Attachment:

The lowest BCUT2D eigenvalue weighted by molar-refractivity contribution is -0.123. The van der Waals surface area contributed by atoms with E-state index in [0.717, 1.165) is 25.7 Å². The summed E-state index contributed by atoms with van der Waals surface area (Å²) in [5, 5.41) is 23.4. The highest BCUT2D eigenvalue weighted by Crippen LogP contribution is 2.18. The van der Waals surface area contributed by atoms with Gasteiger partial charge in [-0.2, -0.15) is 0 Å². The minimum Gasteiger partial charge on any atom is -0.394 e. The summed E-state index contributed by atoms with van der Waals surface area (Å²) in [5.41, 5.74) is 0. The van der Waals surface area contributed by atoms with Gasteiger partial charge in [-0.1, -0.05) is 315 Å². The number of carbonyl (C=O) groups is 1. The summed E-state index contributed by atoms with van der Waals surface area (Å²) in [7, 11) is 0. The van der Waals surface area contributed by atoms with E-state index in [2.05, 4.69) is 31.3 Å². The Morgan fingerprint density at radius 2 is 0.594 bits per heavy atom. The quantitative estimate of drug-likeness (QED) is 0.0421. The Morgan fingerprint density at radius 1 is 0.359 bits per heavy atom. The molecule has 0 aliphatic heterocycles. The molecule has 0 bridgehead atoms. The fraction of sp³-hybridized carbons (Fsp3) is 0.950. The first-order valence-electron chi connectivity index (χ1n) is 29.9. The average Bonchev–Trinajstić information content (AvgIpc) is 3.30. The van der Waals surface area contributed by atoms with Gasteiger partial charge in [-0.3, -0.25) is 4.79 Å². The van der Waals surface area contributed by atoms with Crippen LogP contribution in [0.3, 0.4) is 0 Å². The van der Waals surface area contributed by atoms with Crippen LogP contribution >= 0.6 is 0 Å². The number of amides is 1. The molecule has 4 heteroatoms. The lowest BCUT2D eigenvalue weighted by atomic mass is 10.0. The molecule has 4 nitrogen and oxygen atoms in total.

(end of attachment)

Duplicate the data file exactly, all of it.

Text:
The lowest BCUT2D eigenvalue weighted by molar-refractivity contribution is -0.123. The van der Waals surface area contributed by atoms with E-state index in [0.717, 1.165) is 25.7 Å². The summed E-state index contributed by atoms with van der Waals surface area (Å²) in [5, 5.41) is 23.4. The highest BCUT2D eigenvalue weighted by Crippen LogP contribution is 2.18. The van der Waals surface area contributed by atoms with Gasteiger partial charge in [-0.2, -0.15) is 0 Å². The minimum Gasteiger partial charge on any atom is -0.394 e. The summed E-state index contributed by atoms with van der Waals surface area (Å²) in [5.41, 5.74) is 0. The van der Waals surface area contributed by atoms with Gasteiger partial charge in [-0.1, -0.05) is 315 Å². The number of carbonyl (C=O) groups is 1. The summed E-state index contributed by atoms with van der Waals surface area (Å²) in [7, 11) is 0. The van der Waals surface area contributed by atoms with E-state index in [2.05, 4.69) is 31.3 Å². The Morgan fingerprint density at radius 2 is 0.594 bits per heavy atom. The quantitative estimate of drug-likeness (QED) is 0.0421. The Morgan fingerprint density at radius 1 is 0.359 bits per heavy atom. The molecule has 0 aliphatic heterocycles. The molecule has 0 bridgehead atoms. The fraction of sp³-hybridized carbons (Fsp3) is 0.950. The first-order valence-electron chi connectivity index (χ1n) is 29.9. The average Bonchev–Trinajstić information content (AvgIpc) is 3.30. The van der Waals surface area contributed by atoms with Gasteiger partial charge in [-0.3, -0.25) is 4.79 Å². The van der Waals surface area contributed by atoms with Crippen LogP contribution in [0.3, 0.4) is 0 Å². The van der Waals surface area contributed by atoms with Crippen LogP contribution >= 0.6 is 0 Å². The number of amides is 1. The molecule has 4 heteroatoms. The lowest BCUT2D eigenvalue weighted by atomic mass is 10.0. The molecule has 4 nitrogen and oxygen atoms in total.